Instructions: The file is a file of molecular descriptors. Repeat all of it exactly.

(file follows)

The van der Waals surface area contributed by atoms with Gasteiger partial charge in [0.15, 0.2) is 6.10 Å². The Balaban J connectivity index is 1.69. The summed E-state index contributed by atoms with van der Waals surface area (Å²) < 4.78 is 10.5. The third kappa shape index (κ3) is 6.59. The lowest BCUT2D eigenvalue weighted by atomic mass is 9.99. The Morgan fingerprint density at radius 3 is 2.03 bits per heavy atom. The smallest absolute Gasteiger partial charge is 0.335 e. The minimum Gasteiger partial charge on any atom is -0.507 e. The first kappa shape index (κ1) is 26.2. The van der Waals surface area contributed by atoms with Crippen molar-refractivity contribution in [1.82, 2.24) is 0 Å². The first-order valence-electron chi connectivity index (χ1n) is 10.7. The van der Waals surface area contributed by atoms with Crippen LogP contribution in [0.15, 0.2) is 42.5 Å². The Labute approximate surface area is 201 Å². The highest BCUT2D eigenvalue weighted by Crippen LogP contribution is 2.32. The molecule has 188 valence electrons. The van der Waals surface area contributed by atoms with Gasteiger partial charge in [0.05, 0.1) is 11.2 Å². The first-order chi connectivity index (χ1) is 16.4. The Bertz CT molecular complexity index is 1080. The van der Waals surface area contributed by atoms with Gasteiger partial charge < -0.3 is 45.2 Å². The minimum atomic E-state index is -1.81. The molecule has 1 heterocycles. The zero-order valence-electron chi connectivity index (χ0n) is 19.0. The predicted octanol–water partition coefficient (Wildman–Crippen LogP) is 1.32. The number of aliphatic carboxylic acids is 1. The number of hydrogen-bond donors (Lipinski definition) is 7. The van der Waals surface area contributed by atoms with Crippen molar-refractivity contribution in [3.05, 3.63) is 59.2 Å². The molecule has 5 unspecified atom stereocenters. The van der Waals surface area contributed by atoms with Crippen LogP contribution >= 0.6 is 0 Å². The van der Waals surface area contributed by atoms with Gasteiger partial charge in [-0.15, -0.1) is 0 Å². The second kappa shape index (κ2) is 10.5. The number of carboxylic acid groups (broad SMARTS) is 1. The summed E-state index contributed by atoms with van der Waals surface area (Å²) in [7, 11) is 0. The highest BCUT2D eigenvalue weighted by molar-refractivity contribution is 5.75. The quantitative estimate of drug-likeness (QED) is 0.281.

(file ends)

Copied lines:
The van der Waals surface area contributed by atoms with Gasteiger partial charge in [0.15, 0.2) is 6.10 Å². The Balaban J connectivity index is 1.69. The summed E-state index contributed by atoms with van der Waals surface area (Å²) < 4.78 is 10.5. The third kappa shape index (κ3) is 6.59. The lowest BCUT2D eigenvalue weighted by atomic mass is 9.99. The Morgan fingerprint density at radius 3 is 2.03 bits per heavy atom. The smallest absolute Gasteiger partial charge is 0.335 e. The minimum Gasteiger partial charge on any atom is -0.507 e. The first kappa shape index (κ1) is 26.2. The van der Waals surface area contributed by atoms with Crippen molar-refractivity contribution in [1.82, 2.24) is 0 Å². The first-order valence-electron chi connectivity index (χ1n) is 10.7. The van der Waals surface area contributed by atoms with Crippen LogP contribution in [0.15, 0.2) is 42.5 Å². The Labute approximate surface area is 201 Å². The highest BCUT2D eigenvalue weighted by Crippen LogP contribution is 2.32. The molecule has 188 valence electrons. The van der Waals surface area contributed by atoms with Gasteiger partial charge in [0.05, 0.1) is 11.2 Å². The first-order chi connectivity index (χ1) is 16.4. The Bertz CT molecular complexity index is 1080. The van der Waals surface area contributed by atoms with Gasteiger partial charge < -0.3 is 45.2 Å². The minimum atomic E-state index is -1.81. The molecule has 1 heterocycles. The zero-order valence-electron chi connectivity index (χ0n) is 19.0. The predicted octanol–water partition coefficient (Wildman–Crippen LogP) is 1.32. The number of aliphatic carboxylic acids is 1. The number of hydrogen-bond donors (Lipinski definition) is 7. The van der Waals surface area contributed by atoms with Crippen molar-refractivity contribution in [3.05, 3.63) is 59.2 Å². The molecule has 5 unspecified atom stereocenters. The van der Waals surface area contributed by atoms with Crippen LogP contribution >= 0.6 is 0 Å². The van der Waals surface area contributed by atoms with Gasteiger partial charge in [-0.15, -0.1) is 0 Å². The second kappa shape index (κ2) is 10.5. The number of carboxylic acid groups (broad SMARTS) is 1. The summed E-state index contributed by atoms with van der Waals surface area (Å²) in [7, 11) is 0. The highest BCUT2D eigenvalue weighted by molar-refractivity contribution is 5.75. The quantitative estimate of drug-likeness (QED) is 0.281.